When operating a motor vehicle, California drivers are expected to obey all traffic rules and speed limits, to pay attention to their surroundings, and to maintain a lookout at all times for other vehicles and pedestrians. However, drivers may now have to take into account an extra variable to avoid pedestrian accidents: many of California's youth may be texting while walking.
A new study suggests distracted walking may be responsible for the rise in pedestrian injuries among 16- to 19-year-olds. Notably, this type of accident declined in nearly every other age group.
According to the findings, which were collected by a non-profit organization, the number of teens injured in pedestrian accidents rose 25% in the five-year period from 2006 to 2010, compared with the preceding five-year period. It's no coincidence that cell phone ownership by teens also dramatically increased in that same period.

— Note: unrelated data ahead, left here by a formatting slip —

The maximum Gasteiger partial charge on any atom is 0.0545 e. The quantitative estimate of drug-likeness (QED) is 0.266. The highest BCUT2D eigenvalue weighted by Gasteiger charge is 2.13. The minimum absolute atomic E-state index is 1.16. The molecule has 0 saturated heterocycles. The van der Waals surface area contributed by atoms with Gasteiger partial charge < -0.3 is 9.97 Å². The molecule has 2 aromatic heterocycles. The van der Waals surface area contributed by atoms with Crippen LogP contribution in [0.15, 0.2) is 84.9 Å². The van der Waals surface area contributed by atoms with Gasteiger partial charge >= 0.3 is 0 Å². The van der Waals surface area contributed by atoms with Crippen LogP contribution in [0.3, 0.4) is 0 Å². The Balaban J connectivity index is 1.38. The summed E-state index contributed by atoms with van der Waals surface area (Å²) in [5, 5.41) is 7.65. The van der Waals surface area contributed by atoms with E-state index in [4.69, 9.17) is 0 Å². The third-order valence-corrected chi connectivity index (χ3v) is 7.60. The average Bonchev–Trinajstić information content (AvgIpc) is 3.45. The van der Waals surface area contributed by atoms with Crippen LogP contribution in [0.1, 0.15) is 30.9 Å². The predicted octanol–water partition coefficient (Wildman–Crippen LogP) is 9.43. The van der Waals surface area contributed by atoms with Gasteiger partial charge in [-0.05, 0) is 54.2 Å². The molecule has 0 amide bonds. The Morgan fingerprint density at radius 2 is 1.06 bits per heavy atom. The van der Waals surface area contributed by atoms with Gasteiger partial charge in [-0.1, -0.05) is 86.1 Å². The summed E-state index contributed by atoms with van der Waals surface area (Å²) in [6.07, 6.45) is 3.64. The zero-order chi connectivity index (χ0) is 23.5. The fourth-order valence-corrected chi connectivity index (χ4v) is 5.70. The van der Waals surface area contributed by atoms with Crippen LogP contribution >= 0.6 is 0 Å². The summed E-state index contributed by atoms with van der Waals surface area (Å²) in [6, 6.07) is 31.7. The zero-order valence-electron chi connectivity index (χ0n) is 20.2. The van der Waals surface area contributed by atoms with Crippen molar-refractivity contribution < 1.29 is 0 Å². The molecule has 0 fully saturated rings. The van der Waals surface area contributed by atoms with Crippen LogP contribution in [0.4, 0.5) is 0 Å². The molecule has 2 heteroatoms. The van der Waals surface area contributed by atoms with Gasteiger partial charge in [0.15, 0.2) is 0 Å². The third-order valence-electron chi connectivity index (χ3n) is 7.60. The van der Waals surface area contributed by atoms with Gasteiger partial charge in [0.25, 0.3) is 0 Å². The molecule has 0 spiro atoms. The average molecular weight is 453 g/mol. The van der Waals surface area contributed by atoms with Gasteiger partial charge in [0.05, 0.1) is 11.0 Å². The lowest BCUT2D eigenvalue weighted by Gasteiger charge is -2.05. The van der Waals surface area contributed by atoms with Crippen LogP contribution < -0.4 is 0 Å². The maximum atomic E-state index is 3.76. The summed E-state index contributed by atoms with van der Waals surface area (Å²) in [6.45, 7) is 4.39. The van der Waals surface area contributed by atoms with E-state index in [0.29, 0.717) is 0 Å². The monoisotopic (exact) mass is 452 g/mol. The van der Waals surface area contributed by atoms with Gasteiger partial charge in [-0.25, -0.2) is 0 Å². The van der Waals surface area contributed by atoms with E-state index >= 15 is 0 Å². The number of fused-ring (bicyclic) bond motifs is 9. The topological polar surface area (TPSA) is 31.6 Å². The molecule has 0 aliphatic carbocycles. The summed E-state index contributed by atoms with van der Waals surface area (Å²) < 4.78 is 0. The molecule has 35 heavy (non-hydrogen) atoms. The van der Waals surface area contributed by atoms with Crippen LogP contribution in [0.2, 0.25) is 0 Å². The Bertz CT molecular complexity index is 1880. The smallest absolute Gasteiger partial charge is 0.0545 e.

In recent posts, we have discussed the dramatic decrease in reaction times of drivers who are texting or emailing while driving. That handicap may be even more pronounced in pedestrians, who aren't attempting to multi-task the operation of a motor vehicle. Some pedestrians may get so involved in their virtual conversations that they become oblivious to their surroundings.
In California, there is a presumption of right-of-way afforded to pedestrians crossing the roadway within any marked crosswalk or within any unmarked crosswalk at an intersection. Drivers approaching pedestrians are also required by law to reduce their speed and exercise due care, as necessary, to safeguard the safety of the pedestrian.
Although texting while walking may not be the safest practice, drivers must still exercise caution when approaching pedestrians. In addition, many juries will likely be more sympathetic to teenage pedestrians and not hold them to the same standard as adult pedestrians. For all of these reasons, California drivers should exercise extra caution around teenage pedestrians.
Source: USA Today, "Report: 'Distracted walking' endangers teens," Greg Toppo, Aug. 30, 2012